Home European Union The social democratic legacy of Jacques Delors

The social democratic legacy of Jacques Delors

Former European Commission President Jacques Delors (Copyright: By European Communities, 1993 / EC - Audiovisual Service - Visit of Edouard Balladur, French Prime Minister, to the CEC, Attribution, https://commons.wikimedia.org/w/index.php?curid=135703651 )

By Jacques Garello, Professor Emeritus in economics at the University of Aix-Marseille III, Founder of the annual Summer University dedicated to free market economics in Aix-en-Provence, France

The tribute paid to former EU Commission President Jacques Delors was almost unanimous. This tribute is justified when it comes to the man and his opinions, but we often forget his political actions as Minister for the Economy in 1981, and as the drafter of the Maastricht Treaty in 1992.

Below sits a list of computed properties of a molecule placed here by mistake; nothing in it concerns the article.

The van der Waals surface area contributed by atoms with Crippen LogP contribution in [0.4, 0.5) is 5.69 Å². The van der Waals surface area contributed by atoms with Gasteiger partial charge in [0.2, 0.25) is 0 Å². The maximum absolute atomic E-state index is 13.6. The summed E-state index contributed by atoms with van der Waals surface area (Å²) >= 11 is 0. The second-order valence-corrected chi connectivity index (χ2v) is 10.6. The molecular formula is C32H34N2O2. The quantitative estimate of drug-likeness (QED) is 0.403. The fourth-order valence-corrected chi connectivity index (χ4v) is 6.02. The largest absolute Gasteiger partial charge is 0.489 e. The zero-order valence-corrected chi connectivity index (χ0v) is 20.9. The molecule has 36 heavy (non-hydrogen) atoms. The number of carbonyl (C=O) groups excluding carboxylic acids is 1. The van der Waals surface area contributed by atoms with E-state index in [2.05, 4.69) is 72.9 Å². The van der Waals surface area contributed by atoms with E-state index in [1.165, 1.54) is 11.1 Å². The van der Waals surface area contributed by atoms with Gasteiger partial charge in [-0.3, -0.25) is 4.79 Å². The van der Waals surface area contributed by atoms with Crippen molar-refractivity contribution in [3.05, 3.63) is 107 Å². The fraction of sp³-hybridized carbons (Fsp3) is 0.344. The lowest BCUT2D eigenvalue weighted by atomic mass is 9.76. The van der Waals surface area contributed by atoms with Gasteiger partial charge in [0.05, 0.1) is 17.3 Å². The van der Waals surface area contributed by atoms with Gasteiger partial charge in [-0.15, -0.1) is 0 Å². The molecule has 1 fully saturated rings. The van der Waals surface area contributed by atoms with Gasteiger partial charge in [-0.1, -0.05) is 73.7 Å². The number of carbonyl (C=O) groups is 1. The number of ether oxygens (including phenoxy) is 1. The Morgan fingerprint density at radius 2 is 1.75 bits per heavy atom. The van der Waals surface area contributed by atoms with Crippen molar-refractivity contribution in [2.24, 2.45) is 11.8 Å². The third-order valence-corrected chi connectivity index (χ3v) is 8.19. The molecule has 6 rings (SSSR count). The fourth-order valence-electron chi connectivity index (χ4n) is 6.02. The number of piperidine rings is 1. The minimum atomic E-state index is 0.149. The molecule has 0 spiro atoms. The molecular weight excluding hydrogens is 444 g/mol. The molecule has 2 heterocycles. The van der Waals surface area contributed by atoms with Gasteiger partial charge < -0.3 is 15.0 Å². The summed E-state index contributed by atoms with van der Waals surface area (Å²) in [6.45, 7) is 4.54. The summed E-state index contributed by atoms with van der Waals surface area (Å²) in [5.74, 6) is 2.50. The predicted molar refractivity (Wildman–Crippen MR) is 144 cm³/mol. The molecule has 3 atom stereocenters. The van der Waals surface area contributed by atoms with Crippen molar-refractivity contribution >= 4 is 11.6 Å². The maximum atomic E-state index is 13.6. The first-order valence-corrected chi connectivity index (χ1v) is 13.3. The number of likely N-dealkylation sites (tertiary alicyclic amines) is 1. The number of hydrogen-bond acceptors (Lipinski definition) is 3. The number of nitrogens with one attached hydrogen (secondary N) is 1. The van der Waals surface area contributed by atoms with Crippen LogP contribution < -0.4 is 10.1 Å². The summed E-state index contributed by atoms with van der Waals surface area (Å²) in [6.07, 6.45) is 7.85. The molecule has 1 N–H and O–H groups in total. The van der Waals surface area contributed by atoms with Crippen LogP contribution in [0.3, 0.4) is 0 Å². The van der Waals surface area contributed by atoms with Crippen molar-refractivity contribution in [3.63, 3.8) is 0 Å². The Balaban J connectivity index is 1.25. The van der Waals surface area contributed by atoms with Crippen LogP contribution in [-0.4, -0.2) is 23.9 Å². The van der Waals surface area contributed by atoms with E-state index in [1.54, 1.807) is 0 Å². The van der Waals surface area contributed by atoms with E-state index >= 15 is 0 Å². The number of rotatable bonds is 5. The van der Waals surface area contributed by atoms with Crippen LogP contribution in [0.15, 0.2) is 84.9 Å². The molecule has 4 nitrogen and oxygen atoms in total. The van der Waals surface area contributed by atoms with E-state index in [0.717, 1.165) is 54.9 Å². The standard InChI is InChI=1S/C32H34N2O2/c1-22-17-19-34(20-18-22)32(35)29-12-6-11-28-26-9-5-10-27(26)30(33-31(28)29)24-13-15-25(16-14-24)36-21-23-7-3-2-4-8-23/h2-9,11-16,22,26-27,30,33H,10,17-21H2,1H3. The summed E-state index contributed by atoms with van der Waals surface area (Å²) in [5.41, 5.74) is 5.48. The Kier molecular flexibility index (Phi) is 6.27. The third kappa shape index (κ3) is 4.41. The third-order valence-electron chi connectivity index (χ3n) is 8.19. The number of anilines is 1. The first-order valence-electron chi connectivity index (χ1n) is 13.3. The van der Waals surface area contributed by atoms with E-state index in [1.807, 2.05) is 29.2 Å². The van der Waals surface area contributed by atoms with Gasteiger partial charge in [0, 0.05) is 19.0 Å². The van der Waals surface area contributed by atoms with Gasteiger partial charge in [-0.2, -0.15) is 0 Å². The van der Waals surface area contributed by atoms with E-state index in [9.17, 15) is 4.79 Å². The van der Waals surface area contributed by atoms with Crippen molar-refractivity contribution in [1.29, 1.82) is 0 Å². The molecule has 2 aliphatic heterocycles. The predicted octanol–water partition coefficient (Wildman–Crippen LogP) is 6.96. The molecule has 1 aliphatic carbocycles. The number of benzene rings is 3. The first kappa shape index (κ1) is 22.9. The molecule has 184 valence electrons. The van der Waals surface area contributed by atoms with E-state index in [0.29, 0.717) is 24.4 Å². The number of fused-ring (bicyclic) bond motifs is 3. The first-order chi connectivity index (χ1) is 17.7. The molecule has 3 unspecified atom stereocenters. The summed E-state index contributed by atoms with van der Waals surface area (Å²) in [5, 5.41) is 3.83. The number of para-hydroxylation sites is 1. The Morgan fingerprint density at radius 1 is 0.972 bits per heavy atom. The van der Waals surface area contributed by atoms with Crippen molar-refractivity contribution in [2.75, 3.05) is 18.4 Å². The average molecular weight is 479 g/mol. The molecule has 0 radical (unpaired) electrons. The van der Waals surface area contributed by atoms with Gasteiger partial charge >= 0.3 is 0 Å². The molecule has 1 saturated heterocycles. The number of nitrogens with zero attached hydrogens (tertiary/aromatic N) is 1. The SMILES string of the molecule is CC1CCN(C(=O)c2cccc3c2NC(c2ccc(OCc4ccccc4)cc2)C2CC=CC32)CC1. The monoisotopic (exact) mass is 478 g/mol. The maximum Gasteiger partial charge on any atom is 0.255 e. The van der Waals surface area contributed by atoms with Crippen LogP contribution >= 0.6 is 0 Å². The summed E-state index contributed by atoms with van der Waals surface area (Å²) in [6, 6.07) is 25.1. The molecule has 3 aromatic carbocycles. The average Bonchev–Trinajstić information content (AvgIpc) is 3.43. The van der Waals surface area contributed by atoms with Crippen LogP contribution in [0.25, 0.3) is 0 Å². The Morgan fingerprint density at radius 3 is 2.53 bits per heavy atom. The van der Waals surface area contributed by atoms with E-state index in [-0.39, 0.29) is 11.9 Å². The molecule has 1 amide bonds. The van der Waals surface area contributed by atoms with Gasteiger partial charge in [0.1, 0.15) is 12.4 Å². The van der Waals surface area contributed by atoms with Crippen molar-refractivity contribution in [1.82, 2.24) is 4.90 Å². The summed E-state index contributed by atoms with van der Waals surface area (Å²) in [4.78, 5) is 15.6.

Jacques Delors was always faithful to his opinions. He never hid the fact: he was a social democrat. As a man of conviction, he was not a man of power. He wanted to promote his ideas, but he was not a career politician. This may seem surprising today, given the spectacle offered by today’s political class. Indeed, some commentators have imagined what France might have been like with Delors as President instead of Mitterrand in 1981.

France under the Left’s “Programme Commun”